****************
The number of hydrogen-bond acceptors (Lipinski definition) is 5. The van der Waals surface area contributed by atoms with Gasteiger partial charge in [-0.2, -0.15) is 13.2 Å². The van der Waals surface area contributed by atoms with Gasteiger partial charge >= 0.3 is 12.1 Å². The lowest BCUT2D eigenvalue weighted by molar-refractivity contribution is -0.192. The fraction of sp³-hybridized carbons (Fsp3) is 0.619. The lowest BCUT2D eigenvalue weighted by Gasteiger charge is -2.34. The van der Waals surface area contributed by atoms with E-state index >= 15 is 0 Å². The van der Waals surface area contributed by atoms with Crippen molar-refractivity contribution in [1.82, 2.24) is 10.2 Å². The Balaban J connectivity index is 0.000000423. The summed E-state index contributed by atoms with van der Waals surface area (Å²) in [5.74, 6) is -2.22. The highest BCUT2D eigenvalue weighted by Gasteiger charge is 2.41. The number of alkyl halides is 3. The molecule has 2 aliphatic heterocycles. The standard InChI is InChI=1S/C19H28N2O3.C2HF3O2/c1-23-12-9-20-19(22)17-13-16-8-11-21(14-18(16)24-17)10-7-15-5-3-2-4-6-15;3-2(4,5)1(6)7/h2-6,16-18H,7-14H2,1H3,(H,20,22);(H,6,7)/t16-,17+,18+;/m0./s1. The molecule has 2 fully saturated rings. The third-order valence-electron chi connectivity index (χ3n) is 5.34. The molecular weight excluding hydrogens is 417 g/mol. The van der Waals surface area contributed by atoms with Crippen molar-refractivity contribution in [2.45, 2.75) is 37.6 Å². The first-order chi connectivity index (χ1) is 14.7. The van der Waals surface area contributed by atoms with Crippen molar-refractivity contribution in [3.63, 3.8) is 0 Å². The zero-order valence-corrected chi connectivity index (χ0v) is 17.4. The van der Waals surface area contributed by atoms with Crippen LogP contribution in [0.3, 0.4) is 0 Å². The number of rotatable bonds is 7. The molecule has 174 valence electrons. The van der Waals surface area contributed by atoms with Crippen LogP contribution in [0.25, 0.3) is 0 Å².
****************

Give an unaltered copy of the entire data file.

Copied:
The number of hydrogen-bond acceptors (Lipinski definition) is 5. The van der Waals surface area contributed by atoms with Gasteiger partial charge in [-0.2, -0.15) is 13.2 Å². The van der Waals surface area contributed by atoms with Gasteiger partial charge >= 0.3 is 12.1 Å². The lowest BCUT2D eigenvalue weighted by molar-refractivity contribution is -0.192. The fraction of sp³-hybridized carbons (Fsp3) is 0.619. The lowest BCUT2D eigenvalue weighted by Gasteiger charge is -2.34. The van der Waals surface area contributed by atoms with E-state index >= 15 is 0 Å². The van der Waals surface area contributed by atoms with Crippen molar-refractivity contribution in [1.82, 2.24) is 10.2 Å². The Balaban J connectivity index is 0.000000423. The summed E-state index contributed by atoms with van der Waals surface area (Å²) in [5.74, 6) is -2.22. The highest BCUT2D eigenvalue weighted by Gasteiger charge is 2.41. The number of alkyl halides is 3. The molecule has 2 aliphatic heterocycles. The standard InChI is InChI=1S/C19H28N2O3.C2HF3O2/c1-23-12-9-20-19(22)17-13-16-8-11-21(14-18(16)24-17)10-7-15-5-3-2-4-6-15;3-2(4,5)1(6)7/h2-6,16-18H,7-14H2,1H3,(H,20,22);(H,6,7)/t16-,17+,18+;/m0./s1. The molecule has 2 fully saturated rings. The third-order valence-electron chi connectivity index (χ3n) is 5.34. The molecular weight excluding hydrogens is 417 g/mol. The van der Waals surface area contributed by atoms with Crippen molar-refractivity contribution in [2.45, 2.75) is 37.6 Å². The first-order chi connectivity index (χ1) is 14.7. The van der Waals surface area contributed by atoms with Crippen molar-refractivity contribution in [3.63, 3.8) is 0 Å². The zero-order valence-corrected chi connectivity index (χ0v) is 17.4. The van der Waals surface area contributed by atoms with Crippen LogP contribution in [0.3, 0.4) is 0 Å². The number of rotatable bonds is 7. The molecule has 174 valence electrons. The van der Waals surface area contributed by atoms with Crippen LogP contribution in [0.25, 0.3) is 0 Å².